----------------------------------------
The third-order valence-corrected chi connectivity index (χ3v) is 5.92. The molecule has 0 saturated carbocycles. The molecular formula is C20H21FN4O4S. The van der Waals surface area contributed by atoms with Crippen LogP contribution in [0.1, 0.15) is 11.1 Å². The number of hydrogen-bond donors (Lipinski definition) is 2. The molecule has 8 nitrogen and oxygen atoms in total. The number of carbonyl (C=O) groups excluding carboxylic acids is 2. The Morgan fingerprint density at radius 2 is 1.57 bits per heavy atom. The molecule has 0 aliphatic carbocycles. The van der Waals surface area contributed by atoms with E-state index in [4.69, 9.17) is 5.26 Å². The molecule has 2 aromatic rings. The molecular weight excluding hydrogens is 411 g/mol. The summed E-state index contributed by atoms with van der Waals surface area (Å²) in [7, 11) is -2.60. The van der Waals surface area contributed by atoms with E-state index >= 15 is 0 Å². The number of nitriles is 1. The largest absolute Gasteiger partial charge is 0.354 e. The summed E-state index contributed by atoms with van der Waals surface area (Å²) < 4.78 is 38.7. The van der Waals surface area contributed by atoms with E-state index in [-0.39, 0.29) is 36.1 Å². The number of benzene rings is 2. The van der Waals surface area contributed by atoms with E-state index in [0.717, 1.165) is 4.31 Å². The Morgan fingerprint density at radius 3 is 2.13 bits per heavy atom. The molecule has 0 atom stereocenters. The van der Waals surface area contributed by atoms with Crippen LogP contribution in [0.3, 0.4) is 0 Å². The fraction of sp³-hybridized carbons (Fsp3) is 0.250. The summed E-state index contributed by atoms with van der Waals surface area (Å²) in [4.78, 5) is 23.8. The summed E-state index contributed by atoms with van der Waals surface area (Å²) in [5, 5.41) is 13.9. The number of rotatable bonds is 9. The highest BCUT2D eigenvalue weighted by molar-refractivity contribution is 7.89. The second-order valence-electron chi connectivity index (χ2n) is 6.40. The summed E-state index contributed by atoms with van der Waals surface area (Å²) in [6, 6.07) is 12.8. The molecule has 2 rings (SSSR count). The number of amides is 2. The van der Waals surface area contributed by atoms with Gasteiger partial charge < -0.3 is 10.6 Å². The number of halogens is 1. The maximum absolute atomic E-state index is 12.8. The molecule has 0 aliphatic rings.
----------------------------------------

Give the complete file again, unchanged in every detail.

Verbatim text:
The third-order valence-corrected chi connectivity index (χ3v) is 5.92. The molecule has 0 saturated carbocycles. The molecular formula is C20H21FN4O4S. The van der Waals surface area contributed by atoms with Crippen LogP contribution in [0.1, 0.15) is 11.1 Å². The number of hydrogen-bond donors (Lipinski definition) is 2. The molecule has 8 nitrogen and oxygen atoms in total. The number of carbonyl (C=O) groups excluding carboxylic acids is 2. The Morgan fingerprint density at radius 2 is 1.57 bits per heavy atom. The molecule has 0 aliphatic carbocycles. The van der Waals surface area contributed by atoms with E-state index in [4.69, 9.17) is 5.26 Å². The molecule has 2 aromatic rings. The molecular weight excluding hydrogens is 411 g/mol. The summed E-state index contributed by atoms with van der Waals surface area (Å²) in [7, 11) is -2.60. The van der Waals surface area contributed by atoms with E-state index >= 15 is 0 Å². The number of nitriles is 1. The largest absolute Gasteiger partial charge is 0.354 e. The summed E-state index contributed by atoms with van der Waals surface area (Å²) < 4.78 is 38.7. The van der Waals surface area contributed by atoms with E-state index in [-0.39, 0.29) is 36.1 Å². The number of benzene rings is 2. The van der Waals surface area contributed by atoms with E-state index in [0.717, 1.165) is 4.31 Å². The Morgan fingerprint density at radius 3 is 2.13 bits per heavy atom. The molecule has 0 atom stereocenters. The van der Waals surface area contributed by atoms with Crippen LogP contribution in [0.3, 0.4) is 0 Å². The fraction of sp³-hybridized carbons (Fsp3) is 0.250. The summed E-state index contributed by atoms with van der Waals surface area (Å²) in [4.78, 5) is 23.8. The summed E-state index contributed by atoms with van der Waals surface area (Å²) in [5, 5.41) is 13.9. The number of rotatable bonds is 9. The highest BCUT2D eigenvalue weighted by molar-refractivity contribution is 7.89. The second-order valence-electron chi connectivity index (χ2n) is 6.40. The summed E-state index contributed by atoms with van der Waals surface area (Å²) in [6, 6.07) is 12.8. The molecule has 2 rings (SSSR count). The number of amides is 2. The van der Waals surface area contributed by atoms with Gasteiger partial charge < -0.3 is 10.6 Å². The number of halogens is 1. The maximum absolute atomic E-state index is 12.8. The molecule has 0 aliphatic rings.